2. CS560-Algorithm and their Analysis, as well as CS570-Operating Systems have now been somewhat redesigned as CS460 and CS480. Renumbering these courses would allow students to take subsequent courses in a timely manner. In addition, CS560 and CS570 were not available for graduate credit, and being 500 level courses required checking and also confusion among graduate students. By demoting their numbers this problem is resolved.
    3. CS 440-Social, Legal and Ethical Issue in Computer Science has been removed from requirement and its contents have been spread among several CS courses. CS 530 Systems Programming has become an elective course.
  4. Elective Courses: The elective courses have been restructured, and three areas of computer science that are in much needed in industry and their relevant courses have been identified. The areas are identified as (i) Computer Systems, (ii) Intelligent Systems and (iii) Data Science. While students can take their electives from courses under any of the three areas, the division of courses into these areas provides a guidance for students if they choose to specialize in one or two areas. In addition several new courses have been introduced to keep up with the trends and applications. These courses are CS549-Machine Learning, CS561-Natural Language Processing and CS577- Principles of Techniques of Data Science.

How Does the New Curriculum Affect CS Majors?

Students who are already CS majors, CS pre-majors or those who can declare a CS major before the Fall 2021 semester begins have the following two choices:

  1. Use the catalog in effect when the student declared their major. In this case these students will be minimally affected by the changes in the curriculum. In some instances they may need to take a substitute course if the old required course is no longer offered when they want to take it. Substitute courses are listed in Table 1.
  2. Use the catalog in effect at the semester in which the student graduates. In this case the students must follow the new curriculum.

NOTE: A similar rule is in effect for General Education (GE) requirements; i.e. students can follow the GE catalog for the year they started at a California university or a community college, or they may instead comply with the GE requirements in the year in which they graduate assuming continuous enrollment.

Students still working on becoming a CS major when Fall 2021 semester starts must follow the new CS curriculum.

What are Equivalent and Substitute Courses?

As mentioned above, the new curriculum will be gradually phased in, and old courses will be removed or substituted with the new courses. If a student who entered the CS before Fall of 2021, wishes to take a required course that is no longer offered, they can take an equivalent or a substitute course given in the following table.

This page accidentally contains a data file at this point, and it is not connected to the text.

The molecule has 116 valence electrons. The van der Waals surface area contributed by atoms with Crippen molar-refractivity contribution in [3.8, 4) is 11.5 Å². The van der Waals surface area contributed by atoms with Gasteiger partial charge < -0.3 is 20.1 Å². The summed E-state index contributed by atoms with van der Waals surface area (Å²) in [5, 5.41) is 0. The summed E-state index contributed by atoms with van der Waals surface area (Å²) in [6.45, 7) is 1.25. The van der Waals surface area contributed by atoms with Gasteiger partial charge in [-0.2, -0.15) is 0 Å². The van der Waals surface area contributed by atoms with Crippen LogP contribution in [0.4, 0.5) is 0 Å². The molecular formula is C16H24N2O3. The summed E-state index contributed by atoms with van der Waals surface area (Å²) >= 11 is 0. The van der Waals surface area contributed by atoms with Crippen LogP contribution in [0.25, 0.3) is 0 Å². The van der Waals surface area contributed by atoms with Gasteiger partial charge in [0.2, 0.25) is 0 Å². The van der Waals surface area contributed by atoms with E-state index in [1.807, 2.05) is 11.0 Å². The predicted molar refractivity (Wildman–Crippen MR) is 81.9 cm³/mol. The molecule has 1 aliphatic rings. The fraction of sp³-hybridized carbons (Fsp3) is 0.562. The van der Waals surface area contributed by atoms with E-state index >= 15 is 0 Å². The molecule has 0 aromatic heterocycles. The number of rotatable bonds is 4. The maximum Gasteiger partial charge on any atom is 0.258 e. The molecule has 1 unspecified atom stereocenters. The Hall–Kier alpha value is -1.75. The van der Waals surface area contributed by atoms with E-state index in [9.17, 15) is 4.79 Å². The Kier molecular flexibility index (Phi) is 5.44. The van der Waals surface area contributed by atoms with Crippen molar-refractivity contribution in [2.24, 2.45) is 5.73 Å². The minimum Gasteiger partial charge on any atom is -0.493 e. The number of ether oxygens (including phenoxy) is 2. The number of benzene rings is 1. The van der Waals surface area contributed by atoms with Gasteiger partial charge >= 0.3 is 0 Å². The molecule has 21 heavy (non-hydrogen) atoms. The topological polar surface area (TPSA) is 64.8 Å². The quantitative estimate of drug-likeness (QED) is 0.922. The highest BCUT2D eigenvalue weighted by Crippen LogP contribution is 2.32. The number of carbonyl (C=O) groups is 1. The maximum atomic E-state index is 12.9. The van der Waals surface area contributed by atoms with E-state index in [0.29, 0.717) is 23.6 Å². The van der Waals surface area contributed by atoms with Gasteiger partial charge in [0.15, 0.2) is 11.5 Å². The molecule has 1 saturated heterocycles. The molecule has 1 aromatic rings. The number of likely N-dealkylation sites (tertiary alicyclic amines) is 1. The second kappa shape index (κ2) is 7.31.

Current CoursesNew Required CoursesComment
CS 107CS 150 + CS 150LEquivalent
CS 108CS 160 + CS 160LEquivalent
CS 237CS 240Equivalent
———CS 250Added
CS 310CS 210Equivalent
CS 320CS 520Substitute
CS 370CS 370Equivalent
CS 440CS 450Substitute
CS 490———Not Required
CS 530———Elective
CS 560CS 460Equivalent
CS 570CS 480Equivalent

 Table 1

How Does the New Curriculum Affect CS Minors?

Students who are already CS minors or those who can declare a CS minor before the Fall 2021 semester begins have the following two choices:

  1. Use the catalog in effect when the student declared their minor. In this case these students will be minimally affected by the changes in the curriculum. In some instances they may need to take the substitute courses (Table 1) if the old required course is no longer offered when they want to take it.
  2. Use the catalog in effect at the semester in which the student graduates. In this case the students must follow the new curriculum.

NOTE: A similar rule is true for General Education (GE) requirements; i.e. students must follow the GE catalog for the year they started at a California university or a community college, or they may instead comply with the GE requirements in the year in which they graduate assuming continuous enrollment.

Students still working on becoming a CS minor when Fall 2021 semester starts thus will be required to follow the new CS curriculum.Current students attempting to declare a Computer Science major must first complete ALL the lower-division CS/Math/Science requirements with acceptable grades. CS496- Data Structures will meet any CS 210 prerequisite requirement. Minors should review upper division courses for prerequisites which may include CS 240 or CS 250.